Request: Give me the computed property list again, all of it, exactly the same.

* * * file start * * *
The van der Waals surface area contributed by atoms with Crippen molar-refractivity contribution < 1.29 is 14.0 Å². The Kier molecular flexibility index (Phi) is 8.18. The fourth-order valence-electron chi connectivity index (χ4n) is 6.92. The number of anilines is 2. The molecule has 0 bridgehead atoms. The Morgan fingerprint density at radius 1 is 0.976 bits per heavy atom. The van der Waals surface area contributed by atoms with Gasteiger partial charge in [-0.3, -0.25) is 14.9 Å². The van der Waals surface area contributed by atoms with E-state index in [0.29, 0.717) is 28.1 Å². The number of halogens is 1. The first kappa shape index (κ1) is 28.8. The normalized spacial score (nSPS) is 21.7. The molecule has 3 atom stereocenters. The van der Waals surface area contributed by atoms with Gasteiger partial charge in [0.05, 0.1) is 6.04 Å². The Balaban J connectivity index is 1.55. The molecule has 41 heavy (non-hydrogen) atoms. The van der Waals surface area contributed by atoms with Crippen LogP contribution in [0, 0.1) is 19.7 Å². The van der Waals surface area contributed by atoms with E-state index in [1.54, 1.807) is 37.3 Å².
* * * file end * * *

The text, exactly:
The van der Waals surface area contributed by atoms with Crippen molar-refractivity contribution < 1.29 is 14.0 Å². The Kier molecular flexibility index (Phi) is 8.18. The fourth-order valence-electron chi connectivity index (χ4n) is 6.92. The number of anilines is 2. The molecule has 0 bridgehead atoms. The Morgan fingerprint density at radius 1 is 0.976 bits per heavy atom. The van der Waals surface area contributed by atoms with Gasteiger partial charge in [-0.3, -0.25) is 14.9 Å². The van der Waals surface area contributed by atoms with E-state index in [0.29, 0.717) is 28.1 Å². The number of halogens is 1. The first kappa shape index (κ1) is 28.8. The normalized spacial score (nSPS) is 21.7. The molecule has 3 atom stereocenters. The van der Waals surface area contributed by atoms with Gasteiger partial charge in [0.05, 0.1) is 6.04 Å². The Balaban J connectivity index is 1.55. The molecule has 41 heavy (non-hydrogen) atoms. The van der Waals surface area contributed by atoms with Crippen LogP contribution in [0, 0.1) is 19.7 Å². The van der Waals surface area contributed by atoms with E-state index in [1.54, 1.807) is 37.3 Å².